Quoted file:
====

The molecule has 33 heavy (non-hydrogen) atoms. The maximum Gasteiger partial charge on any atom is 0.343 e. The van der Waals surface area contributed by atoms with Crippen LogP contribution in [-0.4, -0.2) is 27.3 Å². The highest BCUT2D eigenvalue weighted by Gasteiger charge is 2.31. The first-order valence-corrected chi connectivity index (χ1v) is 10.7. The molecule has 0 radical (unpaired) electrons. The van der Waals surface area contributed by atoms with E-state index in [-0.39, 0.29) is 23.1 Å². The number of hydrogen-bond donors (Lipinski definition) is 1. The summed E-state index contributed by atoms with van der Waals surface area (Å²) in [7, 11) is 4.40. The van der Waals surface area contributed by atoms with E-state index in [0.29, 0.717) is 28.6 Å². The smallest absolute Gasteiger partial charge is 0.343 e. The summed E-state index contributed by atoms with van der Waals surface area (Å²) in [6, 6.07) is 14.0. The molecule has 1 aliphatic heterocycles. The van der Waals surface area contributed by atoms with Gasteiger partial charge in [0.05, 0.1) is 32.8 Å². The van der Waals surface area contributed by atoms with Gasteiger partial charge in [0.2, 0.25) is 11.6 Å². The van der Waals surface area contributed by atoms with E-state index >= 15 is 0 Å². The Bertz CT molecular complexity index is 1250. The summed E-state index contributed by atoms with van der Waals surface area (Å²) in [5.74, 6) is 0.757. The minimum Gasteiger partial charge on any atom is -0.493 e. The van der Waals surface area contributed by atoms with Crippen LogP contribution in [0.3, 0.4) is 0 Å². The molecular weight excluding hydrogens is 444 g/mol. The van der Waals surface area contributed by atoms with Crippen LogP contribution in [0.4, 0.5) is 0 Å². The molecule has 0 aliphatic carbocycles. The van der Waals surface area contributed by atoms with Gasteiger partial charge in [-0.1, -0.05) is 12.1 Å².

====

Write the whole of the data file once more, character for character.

The molecule has 33 heavy (non-hydrogen) atoms. The maximum Gasteiger partial charge on any atom is 0.343 e. The van der Waals surface area contributed by atoms with Crippen LogP contribution in [-0.4, -0.2) is 27.3 Å². The highest BCUT2D eigenvalue weighted by Gasteiger charge is 2.31. The first-order valence-corrected chi connectivity index (χ1v) is 10.7. The molecule has 0 radical (unpaired) electrons. The van der Waals surface area contributed by atoms with E-state index in [-0.39, 0.29) is 23.1 Å². The number of hydrogen-bond donors (Lipinski definition) is 1. The summed E-state index contributed by atoms with van der Waals surface area (Å²) in [7, 11) is 4.40. The van der Waals surface area contributed by atoms with E-state index in [0.29, 0.717) is 28.6 Å². The smallest absolute Gasteiger partial charge is 0.343 e. The summed E-state index contributed by atoms with van der Waals surface area (Å²) in [6, 6.07) is 14.0. The molecule has 1 aliphatic heterocycles. The van der Waals surface area contributed by atoms with Gasteiger partial charge in [0.05, 0.1) is 32.8 Å². The van der Waals surface area contributed by atoms with Gasteiger partial charge in [0.2, 0.25) is 11.6 Å². The van der Waals surface area contributed by atoms with E-state index >= 15 is 0 Å². The Bertz CT molecular complexity index is 1250. The summed E-state index contributed by atoms with van der Waals surface area (Å²) in [5.74, 6) is 0.757. The minimum Gasteiger partial charge on any atom is -0.493 e. The van der Waals surface area contributed by atoms with Crippen LogP contribution in [0.3, 0.4) is 0 Å². The molecular weight excluding hydrogens is 444 g/mol. The van der Waals surface area contributed by atoms with Crippen LogP contribution in [0.4, 0.5) is 0 Å². The molecule has 0 aliphatic carbocycles. The van der Waals surface area contributed by atoms with Gasteiger partial charge in [-0.1, -0.05) is 12.1 Å².